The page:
The battlecry of Mt Vernon Church is creating contagious communities of hope. Over the past two days we’ve looked at what it means to create and what it means to live in community. Today we’re going to talk about what it means to be contagious.
The definition of contagious is: (of an emotion, feeling, or attitude) likely to spread to and affect others. That should be an obvious adjective for the church, but many times it’s not. Growing up I was a part of churches that had drawn the circle around a group of people and said in effect, “This is enough; this is all we are going to reach.” I’ve had the heartbreaking experience of seeing friends come to Christ but then be rejected by the church because they didn’t fit the ‘church mold.’ They were good enough for Jesus; they just weren’t good enough for the church.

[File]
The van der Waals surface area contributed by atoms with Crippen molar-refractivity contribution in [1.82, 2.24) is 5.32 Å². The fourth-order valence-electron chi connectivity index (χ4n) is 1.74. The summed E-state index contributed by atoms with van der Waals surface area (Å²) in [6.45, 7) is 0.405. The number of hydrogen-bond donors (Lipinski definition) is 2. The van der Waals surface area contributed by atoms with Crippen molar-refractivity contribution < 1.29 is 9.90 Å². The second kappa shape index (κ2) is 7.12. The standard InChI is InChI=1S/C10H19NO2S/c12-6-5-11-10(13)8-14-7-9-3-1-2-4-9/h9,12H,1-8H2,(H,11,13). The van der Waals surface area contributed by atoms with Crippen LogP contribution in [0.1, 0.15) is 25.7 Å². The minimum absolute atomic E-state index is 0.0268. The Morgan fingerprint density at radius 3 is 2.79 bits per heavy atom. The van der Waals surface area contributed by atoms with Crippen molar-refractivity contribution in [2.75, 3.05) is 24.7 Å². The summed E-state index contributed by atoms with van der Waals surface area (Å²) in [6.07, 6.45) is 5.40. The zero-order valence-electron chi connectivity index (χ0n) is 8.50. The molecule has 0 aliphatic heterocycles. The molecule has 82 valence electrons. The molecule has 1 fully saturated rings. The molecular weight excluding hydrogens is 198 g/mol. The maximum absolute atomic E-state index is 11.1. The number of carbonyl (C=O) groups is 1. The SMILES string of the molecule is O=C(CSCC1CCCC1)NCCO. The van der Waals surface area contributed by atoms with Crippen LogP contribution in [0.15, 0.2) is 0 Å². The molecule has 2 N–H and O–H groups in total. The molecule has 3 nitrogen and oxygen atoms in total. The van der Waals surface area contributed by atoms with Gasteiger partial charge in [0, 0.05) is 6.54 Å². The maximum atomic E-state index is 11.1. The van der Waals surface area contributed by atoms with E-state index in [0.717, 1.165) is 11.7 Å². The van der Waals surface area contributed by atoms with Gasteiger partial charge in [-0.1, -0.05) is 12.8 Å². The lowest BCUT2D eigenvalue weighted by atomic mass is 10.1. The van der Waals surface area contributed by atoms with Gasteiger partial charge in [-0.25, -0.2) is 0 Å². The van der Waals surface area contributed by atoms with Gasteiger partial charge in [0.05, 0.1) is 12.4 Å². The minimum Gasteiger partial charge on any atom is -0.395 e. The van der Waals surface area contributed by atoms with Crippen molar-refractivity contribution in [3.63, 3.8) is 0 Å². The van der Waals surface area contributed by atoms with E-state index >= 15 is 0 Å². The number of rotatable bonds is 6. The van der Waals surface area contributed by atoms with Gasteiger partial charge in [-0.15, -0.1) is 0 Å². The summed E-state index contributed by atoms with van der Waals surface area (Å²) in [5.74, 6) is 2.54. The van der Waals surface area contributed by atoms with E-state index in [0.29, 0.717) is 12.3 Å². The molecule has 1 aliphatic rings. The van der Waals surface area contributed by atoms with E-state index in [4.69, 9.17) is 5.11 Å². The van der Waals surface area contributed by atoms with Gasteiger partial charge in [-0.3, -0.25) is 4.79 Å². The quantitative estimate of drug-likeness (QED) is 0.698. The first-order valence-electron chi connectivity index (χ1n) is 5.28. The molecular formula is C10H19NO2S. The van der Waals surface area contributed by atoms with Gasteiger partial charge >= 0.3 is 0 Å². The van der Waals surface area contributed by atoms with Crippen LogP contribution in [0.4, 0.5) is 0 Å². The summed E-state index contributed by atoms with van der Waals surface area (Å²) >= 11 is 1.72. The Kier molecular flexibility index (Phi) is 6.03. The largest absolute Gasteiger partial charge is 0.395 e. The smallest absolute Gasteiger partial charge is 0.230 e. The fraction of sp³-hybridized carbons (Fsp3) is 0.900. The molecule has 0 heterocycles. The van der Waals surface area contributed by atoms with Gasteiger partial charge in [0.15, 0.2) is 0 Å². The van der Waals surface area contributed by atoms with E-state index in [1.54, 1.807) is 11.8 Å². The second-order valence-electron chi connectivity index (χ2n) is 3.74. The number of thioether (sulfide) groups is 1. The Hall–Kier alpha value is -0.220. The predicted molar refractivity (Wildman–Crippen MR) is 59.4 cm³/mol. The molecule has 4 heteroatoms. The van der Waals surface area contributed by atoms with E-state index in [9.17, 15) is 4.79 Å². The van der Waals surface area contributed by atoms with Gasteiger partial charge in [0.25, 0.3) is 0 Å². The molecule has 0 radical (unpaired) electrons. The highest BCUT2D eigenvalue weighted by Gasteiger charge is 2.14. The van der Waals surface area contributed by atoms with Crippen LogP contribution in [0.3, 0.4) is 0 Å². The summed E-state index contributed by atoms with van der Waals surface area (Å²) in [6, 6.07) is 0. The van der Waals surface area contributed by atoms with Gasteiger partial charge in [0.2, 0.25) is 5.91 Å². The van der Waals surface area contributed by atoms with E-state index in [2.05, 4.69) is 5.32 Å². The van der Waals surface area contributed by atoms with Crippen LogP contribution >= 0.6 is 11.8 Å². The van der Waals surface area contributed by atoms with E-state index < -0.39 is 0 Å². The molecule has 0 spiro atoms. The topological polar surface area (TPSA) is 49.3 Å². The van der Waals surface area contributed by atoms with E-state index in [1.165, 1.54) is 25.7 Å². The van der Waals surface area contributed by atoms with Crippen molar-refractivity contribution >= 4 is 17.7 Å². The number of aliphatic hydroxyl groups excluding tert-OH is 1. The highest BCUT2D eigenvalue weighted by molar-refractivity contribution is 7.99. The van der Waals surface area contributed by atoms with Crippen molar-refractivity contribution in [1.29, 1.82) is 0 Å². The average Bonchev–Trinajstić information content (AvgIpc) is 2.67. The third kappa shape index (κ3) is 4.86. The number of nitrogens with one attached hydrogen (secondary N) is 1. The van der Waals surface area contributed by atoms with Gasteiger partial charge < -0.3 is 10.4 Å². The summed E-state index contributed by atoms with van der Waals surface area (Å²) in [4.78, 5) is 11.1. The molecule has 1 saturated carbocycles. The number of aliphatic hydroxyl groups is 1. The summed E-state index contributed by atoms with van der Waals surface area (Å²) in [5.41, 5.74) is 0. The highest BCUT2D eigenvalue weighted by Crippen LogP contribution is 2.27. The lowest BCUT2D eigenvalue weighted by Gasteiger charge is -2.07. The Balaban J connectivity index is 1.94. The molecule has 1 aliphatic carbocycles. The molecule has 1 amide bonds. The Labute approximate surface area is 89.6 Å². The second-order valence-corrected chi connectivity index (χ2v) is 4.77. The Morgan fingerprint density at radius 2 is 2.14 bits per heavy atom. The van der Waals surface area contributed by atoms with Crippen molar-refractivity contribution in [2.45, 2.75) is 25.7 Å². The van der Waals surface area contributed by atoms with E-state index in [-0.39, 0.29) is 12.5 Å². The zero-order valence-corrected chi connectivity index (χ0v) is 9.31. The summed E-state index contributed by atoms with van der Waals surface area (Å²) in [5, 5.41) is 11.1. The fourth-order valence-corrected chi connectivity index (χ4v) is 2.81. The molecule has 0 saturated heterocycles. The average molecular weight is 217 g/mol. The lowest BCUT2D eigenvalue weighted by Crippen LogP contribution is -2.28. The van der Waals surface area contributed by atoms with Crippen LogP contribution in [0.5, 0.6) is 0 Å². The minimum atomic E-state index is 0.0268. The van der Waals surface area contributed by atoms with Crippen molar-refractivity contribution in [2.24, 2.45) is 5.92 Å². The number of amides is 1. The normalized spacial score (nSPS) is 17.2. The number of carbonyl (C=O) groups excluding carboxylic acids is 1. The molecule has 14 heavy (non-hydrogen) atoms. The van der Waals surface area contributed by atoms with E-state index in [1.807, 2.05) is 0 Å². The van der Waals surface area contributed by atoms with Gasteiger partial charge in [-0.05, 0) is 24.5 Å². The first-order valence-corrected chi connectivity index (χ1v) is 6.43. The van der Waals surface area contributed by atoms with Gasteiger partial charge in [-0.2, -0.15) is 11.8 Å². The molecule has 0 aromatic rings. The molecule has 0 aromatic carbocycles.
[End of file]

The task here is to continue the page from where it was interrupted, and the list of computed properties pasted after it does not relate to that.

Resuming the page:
At Mt Vernon, we never want to draw the circle around those in the room and say, “this is enough.” We want to be contagious. This passion drives the way we present ourselves, the language we use, the songs we sing, and the sermons I preach. We approach church with the mindset every week that God is actively drawing people to himself. He’s actively working in our community, and so should we.
So we invite, we bring our friends and loved ones and even those we’ve just met. We have medically-trained doctors sitting next to recovering alcoholics, and just about everyone in between. We go overboard with our Host Team (guest services) to ensure that everyone knows they’re welcome here. You can’t walk through our doors without being greeted six times. We’re a bunch of saved people that have been transformed by the love of Jesus. It’s a love we can’t keep to ourselves. We’re contagious.
The unifying vision of Mt Vernon Church is creating contagious communities of hope. Yesterday I talked about what it means to create. Today I want to talk about community.